Thursday, March 20, 2008

One LRA Building

I remember back in the 80s when we first moved to St. Louis and we lived in West County. I worked in Clayton, and was a loan officer making a lot of FHA loans. I heard stories about "$1 houses" being for sale in the City.

Having come from California, that was hard to believe. Especially for solid brick houses! How could it possibly be true? It turned out it wasn't. Maybe urban legend, maybe truth. However, if there was ever a time in the City of St. Louis where you could buy homes for a $1, I never saw it.

The City has an agency responsible for dealing with the inventory of abandoned real estate, the Land Reutilization Authority, or "LRA". LRA was created as a state chartered redevelopment agency with the purpose of receiving properties acquired through public foreclosures, typically for the failure to pay real estate taxes.

By the time the LRA gets a building, it has truly hit rock bottom. The city regularly holds tax sales, and like mortgage foreclosure sales, these are public auctions. They are advertised in the newspaper.

Anyone can bid at these sales and buy the properties for the back taxes. The ones no one purchases wind up being transferred to the LRA. There they are held in inventory. There are a lot of them. They range from complete buildings to tiny, remnant, unbuildable parcels.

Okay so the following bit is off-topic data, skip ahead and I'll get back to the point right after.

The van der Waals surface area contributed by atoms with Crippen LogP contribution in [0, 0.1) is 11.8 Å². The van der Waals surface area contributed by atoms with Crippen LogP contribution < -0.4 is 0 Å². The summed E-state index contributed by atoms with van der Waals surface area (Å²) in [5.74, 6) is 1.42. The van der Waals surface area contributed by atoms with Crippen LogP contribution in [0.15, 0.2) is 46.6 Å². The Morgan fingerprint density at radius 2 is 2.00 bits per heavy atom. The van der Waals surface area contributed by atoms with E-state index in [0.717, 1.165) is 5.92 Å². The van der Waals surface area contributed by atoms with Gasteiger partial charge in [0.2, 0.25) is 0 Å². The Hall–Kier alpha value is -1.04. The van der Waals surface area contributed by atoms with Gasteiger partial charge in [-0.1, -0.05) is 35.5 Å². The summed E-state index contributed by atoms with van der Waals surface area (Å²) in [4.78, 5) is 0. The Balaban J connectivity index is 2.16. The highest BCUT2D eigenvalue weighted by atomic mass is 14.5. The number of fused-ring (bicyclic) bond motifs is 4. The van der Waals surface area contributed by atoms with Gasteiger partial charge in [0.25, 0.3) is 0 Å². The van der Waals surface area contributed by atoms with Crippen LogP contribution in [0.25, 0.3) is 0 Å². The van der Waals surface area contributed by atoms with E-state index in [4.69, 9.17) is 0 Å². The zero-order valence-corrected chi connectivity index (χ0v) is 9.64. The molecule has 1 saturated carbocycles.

For the most part, there is very little demand for these properties-evidenced by their failure to draw a bid at the tax sale. The demand for LRA properties can be increased when they are packaged together into a group as part of an overall redevelopment program.

The idea of a $1 building? It doesn't mean much when the cost for renovation is substantial, and often, on an LRA building, higher than the after rehab value of the property. Nonetheless, the LRA does work to maximize the sales prices of LRA buildings.

Which gets to the point of this post. What about one LRA building? How can we guage the best use of a single LRA building? The answer depends a lot on who you're talking to.

If you're the neighbor of an abandoned, LRA building, you might want it demolished for public safety purposes. If you're a preservationist, you might want to see it stabilized for historic preservation purposes. If you're a rehabber, you might want to buy it for rehab to either live in, rent, or resell.

If you're a commercial developer, you might want to buy it for a $1 to tear it down as part of a new strip center. If you're a new home builder, you might want to buy it for a $1 to tear it down and build a new "green" home. There are lots of possibilities. How about the city tearing it down to create a new greenspace, park or "bio-swale"?

The truth is, there is no one answer. It all depends. What are the circumstances involved beyond the building itself? They are what really determines the future of that one LRA building.

1 comment:

Michael R. Allen said...

Thanks for a thoughtful commentary.